Before the ride to the flight line, pilots check the “heat matrix” for their races, fuel their aircraft, and apply identifying decals to their aircraft that correspond to the starting lanes on the flight line. A heat matrix used for the Sanderson Field competitions also shows which drop of the flag launches which lanes. The aircraft launches are staggered slightly to prevent congestion at the starting line on takeoff.

For safety, hard hats are required for everyone on the flight line and also for judges and other course workers. After putting on hard hats, pilots board a trailer for the ride to the flight line.


As new pilots and their callers arrive and ready themselves for a new heat, others begin the ride back to the campsite. For safety purposes, everyone who is not on the flight line must be a minimum of 300 feet from the race course, as defined by the three pylons. At Sanderson Field, the campground is further away and the participants are shuttled to and from the flight line.

Among the many responsibilities of the starter is to have pilots perform a control check to insure that the RC system is functioning properly: the transmitter and receiver for each aircraft must be functioning correctly.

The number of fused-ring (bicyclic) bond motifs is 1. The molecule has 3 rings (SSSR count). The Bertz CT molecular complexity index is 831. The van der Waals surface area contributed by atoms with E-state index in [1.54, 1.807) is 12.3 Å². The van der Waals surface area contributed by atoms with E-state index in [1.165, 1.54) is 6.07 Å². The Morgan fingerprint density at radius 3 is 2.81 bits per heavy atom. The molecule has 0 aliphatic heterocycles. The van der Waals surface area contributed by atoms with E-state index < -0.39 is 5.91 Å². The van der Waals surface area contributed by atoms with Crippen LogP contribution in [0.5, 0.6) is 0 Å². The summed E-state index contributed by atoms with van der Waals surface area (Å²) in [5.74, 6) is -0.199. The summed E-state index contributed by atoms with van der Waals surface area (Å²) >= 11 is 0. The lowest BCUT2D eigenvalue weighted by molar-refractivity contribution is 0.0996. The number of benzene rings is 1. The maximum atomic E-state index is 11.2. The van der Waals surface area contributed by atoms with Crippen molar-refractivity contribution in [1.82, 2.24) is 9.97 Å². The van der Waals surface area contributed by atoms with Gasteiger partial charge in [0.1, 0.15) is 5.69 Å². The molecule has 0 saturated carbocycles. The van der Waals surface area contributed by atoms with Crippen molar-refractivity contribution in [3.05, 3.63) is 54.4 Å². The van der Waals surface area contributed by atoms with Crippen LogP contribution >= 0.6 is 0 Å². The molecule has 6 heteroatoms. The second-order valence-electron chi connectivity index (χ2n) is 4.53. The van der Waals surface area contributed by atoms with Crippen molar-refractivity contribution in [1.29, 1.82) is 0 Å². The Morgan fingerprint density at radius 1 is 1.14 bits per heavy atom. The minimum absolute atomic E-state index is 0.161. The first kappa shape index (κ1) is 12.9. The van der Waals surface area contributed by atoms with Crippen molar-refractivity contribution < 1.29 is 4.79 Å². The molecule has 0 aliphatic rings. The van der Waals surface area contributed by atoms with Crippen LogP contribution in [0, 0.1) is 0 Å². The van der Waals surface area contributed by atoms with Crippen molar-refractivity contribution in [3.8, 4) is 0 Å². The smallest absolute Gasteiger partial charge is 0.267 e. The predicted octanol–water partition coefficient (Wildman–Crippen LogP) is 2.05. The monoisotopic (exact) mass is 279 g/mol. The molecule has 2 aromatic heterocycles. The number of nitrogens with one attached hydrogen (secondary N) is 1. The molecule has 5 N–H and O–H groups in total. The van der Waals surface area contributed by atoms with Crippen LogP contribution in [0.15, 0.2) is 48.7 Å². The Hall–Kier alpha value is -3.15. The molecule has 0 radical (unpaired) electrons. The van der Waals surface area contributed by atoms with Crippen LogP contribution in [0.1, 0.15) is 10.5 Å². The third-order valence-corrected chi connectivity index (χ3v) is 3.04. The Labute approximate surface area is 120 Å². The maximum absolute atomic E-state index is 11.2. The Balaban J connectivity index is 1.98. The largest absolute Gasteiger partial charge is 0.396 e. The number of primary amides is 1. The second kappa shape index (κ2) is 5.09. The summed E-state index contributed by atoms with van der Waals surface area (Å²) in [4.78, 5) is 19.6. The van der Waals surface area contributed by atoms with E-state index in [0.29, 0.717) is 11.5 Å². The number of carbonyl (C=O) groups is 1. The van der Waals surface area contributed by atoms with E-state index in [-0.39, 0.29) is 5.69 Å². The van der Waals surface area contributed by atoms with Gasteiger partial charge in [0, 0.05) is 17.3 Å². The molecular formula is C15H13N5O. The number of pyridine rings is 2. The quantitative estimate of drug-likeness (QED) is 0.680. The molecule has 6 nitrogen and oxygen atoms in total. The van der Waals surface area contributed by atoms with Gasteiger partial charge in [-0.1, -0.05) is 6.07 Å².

When the pilots/callers are ready, the starter starts the 60-second clock. After the clock starts, and because pilots do not want to start their engines too soon, they watch the clock closely until, in their experience, it’s the right time to do so.

Pilots have 60 seconds to start their engines and signal their readiness to control the aircraft to the starter. After the engine has been started, the pilot typically moves away from the start line (towards pylon 2 and 3) and prepares to control the aircraft.

After the starter “drops the flag,” the caller launches the aircraft and races to the side of the pilot. With the first drop of the flag in a three pilot heat, the two outside lanes launch; the middle lane launches with the second flag.